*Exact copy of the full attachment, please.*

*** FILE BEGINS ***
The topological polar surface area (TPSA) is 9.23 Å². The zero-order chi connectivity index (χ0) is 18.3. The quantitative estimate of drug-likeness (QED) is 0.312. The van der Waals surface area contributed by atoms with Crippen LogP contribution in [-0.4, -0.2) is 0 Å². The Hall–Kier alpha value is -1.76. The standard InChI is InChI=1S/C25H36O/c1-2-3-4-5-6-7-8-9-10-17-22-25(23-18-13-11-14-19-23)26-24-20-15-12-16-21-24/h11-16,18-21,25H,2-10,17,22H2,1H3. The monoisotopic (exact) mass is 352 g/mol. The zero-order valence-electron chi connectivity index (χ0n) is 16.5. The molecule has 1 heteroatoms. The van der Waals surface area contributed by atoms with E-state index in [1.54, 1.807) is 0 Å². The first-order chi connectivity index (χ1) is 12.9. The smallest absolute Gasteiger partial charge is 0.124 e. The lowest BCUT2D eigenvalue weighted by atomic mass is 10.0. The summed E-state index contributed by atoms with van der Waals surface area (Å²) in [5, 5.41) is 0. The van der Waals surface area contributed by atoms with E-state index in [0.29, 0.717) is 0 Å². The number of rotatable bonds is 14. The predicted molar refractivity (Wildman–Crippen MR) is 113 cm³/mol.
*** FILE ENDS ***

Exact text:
The topological polar surface area (TPSA) is 9.23 Å². The zero-order chi connectivity index (χ0) is 18.3. The quantitative estimate of drug-likeness (QED) is 0.312. The van der Waals surface area contributed by atoms with Crippen LogP contribution in [-0.4, -0.2) is 0 Å². The Hall–Kier alpha value is -1.76. The standard InChI is InChI=1S/C25H36O/c1-2-3-4-5-6-7-8-9-10-17-22-25(23-18-13-11-14-19-23)26-24-20-15-12-16-21-24/h11-16,18-21,25H,2-10,17,22H2,1H3. The monoisotopic (exact) mass is 352 g/mol. The zero-order valence-electron chi connectivity index (χ0n) is 16.5. The molecule has 1 heteroatoms. The van der Waals surface area contributed by atoms with E-state index in [1.54, 1.807) is 0 Å². The first-order chi connectivity index (χ1) is 12.9. The smallest absolute Gasteiger partial charge is 0.124 e. The lowest BCUT2D eigenvalue weighted by atomic mass is 10.0. The summed E-state index contributed by atoms with van der Waals surface area (Å²) in [5, 5.41) is 0. The van der Waals surface area contributed by atoms with E-state index in [0.29, 0.717) is 0 Å². The number of rotatable bonds is 14. The predicted molar refractivity (Wildman–Crippen MR) is 113 cm³/mol.